Monarch butterflies have a keen sense of direction, even on cloudy days. This is because they have a magnetic compass to direct their migration in addition to navigating by the position of the sun, researchers report today in a Nature Communications study.
Scientists have long known monarch butterflies to navigate by a sun compass, meaning they use the position of the sun to determine which way is south. In the fall, millions of monarchs from all along the northeastern corridor of the U.S. to Canada migrate to the Michoacán mountain range in central Mexico, crowding together so densely that the air is filled with butterflies, said monarch butterfly expert and University of Minnesota professor, Karen Oberhauser.
Scientists initially believed monarch butterflies only used the sun to navigate to this mountain range, but found that the butterflies could still migrate on cloudy days. Steven Reppert, a neurobiologist and professor of at University of Massachusetts Medical School, led the research on monarch butterflies' migratory patterns to show that the butterflies use a magnetic compass to direct their flight toward the equator.
Reppert's lab found that the magnetic compass was ultraviolet light-sensitive and an essential orientation mechanism to aid migration when directional daylight cues are unavailable.
"It adds another dimension to this remarkable migration and navigation capabilities that these butterflies have," Reppert said.
Reppert used a flight simulator surrounded by a magnetic coil system to test the monarch's internal magnetic compass, which they found is located in the butterflies' antennas. They share this magnetic compass with vertebrates like birds and sea turtles.
Sea turtles have also been shown to have an internal map, Reppert said, and this study may indicate that monarch butterflies have one too. They could possibly have a map sense based on the magnetic field of the the Earth, Reppert said.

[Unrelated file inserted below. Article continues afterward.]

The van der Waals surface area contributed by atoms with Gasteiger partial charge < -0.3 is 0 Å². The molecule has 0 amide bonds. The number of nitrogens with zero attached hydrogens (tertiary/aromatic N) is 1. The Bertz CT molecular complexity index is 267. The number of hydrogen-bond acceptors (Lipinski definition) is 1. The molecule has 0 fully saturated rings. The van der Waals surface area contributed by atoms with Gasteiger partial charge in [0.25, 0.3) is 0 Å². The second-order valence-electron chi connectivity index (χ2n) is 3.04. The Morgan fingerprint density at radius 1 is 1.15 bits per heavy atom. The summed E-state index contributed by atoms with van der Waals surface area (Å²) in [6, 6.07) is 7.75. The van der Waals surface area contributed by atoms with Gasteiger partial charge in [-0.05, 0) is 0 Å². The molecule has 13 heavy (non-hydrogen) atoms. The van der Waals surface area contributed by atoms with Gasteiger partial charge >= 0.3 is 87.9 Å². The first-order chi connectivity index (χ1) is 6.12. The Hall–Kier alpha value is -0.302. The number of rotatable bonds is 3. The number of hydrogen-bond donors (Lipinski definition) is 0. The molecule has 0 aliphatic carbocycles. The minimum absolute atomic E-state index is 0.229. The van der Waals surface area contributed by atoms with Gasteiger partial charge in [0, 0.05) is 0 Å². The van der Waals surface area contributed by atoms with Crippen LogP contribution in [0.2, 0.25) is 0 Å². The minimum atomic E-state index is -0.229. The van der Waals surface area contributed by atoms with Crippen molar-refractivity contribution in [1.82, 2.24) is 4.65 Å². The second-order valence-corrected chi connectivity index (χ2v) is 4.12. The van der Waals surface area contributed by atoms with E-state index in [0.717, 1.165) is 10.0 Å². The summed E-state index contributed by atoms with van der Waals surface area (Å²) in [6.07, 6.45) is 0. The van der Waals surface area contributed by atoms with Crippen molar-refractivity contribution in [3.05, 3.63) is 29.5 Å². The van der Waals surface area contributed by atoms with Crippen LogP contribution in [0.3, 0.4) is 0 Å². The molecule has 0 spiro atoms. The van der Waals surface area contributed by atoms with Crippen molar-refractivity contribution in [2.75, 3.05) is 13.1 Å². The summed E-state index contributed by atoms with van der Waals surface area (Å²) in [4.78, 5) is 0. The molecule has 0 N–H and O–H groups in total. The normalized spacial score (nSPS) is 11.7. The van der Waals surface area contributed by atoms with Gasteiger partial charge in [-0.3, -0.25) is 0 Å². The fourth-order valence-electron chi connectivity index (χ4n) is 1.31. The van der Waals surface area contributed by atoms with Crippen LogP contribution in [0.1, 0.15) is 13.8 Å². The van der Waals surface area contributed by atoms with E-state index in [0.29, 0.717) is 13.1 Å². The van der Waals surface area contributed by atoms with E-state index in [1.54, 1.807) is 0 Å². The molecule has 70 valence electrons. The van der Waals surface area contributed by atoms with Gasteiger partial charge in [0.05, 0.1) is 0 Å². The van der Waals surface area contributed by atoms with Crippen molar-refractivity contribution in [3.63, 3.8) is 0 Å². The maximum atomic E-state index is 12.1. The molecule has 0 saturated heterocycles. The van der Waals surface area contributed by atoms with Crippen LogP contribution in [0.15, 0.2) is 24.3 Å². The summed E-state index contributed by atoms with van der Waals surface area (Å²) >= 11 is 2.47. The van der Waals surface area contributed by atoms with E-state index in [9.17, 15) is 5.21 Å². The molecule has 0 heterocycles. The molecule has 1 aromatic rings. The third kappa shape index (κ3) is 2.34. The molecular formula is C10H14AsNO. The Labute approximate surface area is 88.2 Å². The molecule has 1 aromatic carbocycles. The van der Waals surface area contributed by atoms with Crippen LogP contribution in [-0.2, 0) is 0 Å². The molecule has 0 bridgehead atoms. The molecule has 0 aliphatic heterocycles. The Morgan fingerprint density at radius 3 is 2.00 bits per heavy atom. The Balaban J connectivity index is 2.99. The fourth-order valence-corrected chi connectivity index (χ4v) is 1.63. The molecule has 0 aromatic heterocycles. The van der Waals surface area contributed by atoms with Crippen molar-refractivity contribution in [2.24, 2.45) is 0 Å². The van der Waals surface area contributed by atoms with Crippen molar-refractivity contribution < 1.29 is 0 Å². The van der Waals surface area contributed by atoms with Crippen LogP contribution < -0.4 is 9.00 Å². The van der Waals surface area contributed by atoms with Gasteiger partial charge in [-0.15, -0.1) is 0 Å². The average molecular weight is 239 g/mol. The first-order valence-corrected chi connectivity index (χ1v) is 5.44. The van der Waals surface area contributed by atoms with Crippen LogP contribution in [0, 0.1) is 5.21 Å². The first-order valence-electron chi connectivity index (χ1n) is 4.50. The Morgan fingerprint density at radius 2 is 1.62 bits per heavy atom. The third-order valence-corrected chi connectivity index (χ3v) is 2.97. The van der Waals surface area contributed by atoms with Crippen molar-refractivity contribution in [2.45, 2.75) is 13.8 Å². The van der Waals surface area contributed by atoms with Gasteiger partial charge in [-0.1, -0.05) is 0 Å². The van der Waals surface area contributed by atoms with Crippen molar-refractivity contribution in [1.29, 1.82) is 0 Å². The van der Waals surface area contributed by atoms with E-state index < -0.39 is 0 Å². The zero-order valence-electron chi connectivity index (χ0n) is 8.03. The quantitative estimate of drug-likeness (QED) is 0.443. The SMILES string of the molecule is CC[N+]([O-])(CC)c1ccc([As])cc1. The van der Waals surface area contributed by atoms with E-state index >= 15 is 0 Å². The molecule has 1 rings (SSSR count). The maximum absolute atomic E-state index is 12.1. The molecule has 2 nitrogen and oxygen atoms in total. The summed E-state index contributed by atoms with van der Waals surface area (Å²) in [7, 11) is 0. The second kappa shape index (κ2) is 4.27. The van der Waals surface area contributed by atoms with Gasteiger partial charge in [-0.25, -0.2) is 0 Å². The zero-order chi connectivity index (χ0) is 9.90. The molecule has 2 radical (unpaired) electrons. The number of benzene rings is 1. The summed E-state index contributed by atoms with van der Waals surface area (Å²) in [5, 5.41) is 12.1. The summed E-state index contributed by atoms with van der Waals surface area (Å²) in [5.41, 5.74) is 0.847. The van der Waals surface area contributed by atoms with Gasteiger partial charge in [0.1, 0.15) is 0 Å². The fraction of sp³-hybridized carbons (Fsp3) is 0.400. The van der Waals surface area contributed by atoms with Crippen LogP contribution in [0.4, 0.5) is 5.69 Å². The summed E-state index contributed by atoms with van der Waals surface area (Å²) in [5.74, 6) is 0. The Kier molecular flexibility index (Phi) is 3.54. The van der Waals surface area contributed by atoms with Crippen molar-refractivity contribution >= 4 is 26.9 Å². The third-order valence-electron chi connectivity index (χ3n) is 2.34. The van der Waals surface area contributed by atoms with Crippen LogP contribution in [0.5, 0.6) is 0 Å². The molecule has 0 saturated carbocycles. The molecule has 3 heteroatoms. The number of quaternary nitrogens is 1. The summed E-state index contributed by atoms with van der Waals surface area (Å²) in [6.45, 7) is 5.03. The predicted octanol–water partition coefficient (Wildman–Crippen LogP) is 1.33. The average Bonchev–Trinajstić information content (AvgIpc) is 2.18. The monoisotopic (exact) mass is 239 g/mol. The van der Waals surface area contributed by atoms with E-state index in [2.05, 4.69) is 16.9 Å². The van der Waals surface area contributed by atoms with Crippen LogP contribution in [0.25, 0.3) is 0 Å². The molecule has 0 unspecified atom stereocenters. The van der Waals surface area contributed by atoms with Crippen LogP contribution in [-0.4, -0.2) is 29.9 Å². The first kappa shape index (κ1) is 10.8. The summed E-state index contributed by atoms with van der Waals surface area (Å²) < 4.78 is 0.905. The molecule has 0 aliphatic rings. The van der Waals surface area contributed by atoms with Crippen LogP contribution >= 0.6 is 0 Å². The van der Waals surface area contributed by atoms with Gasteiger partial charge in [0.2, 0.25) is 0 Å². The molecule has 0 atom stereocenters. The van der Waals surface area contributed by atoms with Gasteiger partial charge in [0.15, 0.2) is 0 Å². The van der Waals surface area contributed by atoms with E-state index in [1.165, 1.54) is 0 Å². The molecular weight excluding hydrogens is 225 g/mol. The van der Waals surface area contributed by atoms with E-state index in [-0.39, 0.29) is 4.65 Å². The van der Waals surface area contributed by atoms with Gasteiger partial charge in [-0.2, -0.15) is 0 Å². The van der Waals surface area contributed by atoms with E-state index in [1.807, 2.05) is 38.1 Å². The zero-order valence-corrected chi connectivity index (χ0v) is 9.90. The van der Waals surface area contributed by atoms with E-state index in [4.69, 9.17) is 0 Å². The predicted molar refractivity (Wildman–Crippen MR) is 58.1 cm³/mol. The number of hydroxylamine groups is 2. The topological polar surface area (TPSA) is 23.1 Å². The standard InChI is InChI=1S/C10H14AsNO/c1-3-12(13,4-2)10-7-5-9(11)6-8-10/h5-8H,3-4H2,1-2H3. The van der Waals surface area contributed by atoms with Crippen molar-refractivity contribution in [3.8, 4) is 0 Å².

Reppert said that scientists still don't know how animals can sense the magnetic field, but they have an idea that there is a molecule that senses the magnetic field and somehow processes it and communicates it to the brain.
"I think the monarch (butterfly) will be the fundamental tool to find what is happening on a molecular level," Reppert said.
However, the study could also indicate some potential negative consequences for monarch butterflies' migratory abilities, Reppert said. Recent research shows that birds who navigate with a magnetic compass can have their guidance disrupted by electronic interference from most types of electronic gadgets.
"(This study) may show another species that may be vulnerable to human interference," Reppert said.
Further research will be needed to determine whether monarch butterflies are susceptible to electromagnetic interference, Reppert said, but the magnetic interference that was shown to disrupt birds was of such low intensity that it probably would affect the monarch butterflies.
Oberhauser said she hopes the results will spark more interest in monarch butterflies' migratory abilities.
"Because it's such an elegant study, I think people are really interested in this migration," Oberhauser said. "While it's not completely unexpected, it's just a really elegant piece of work that helps us understand this phenomenon."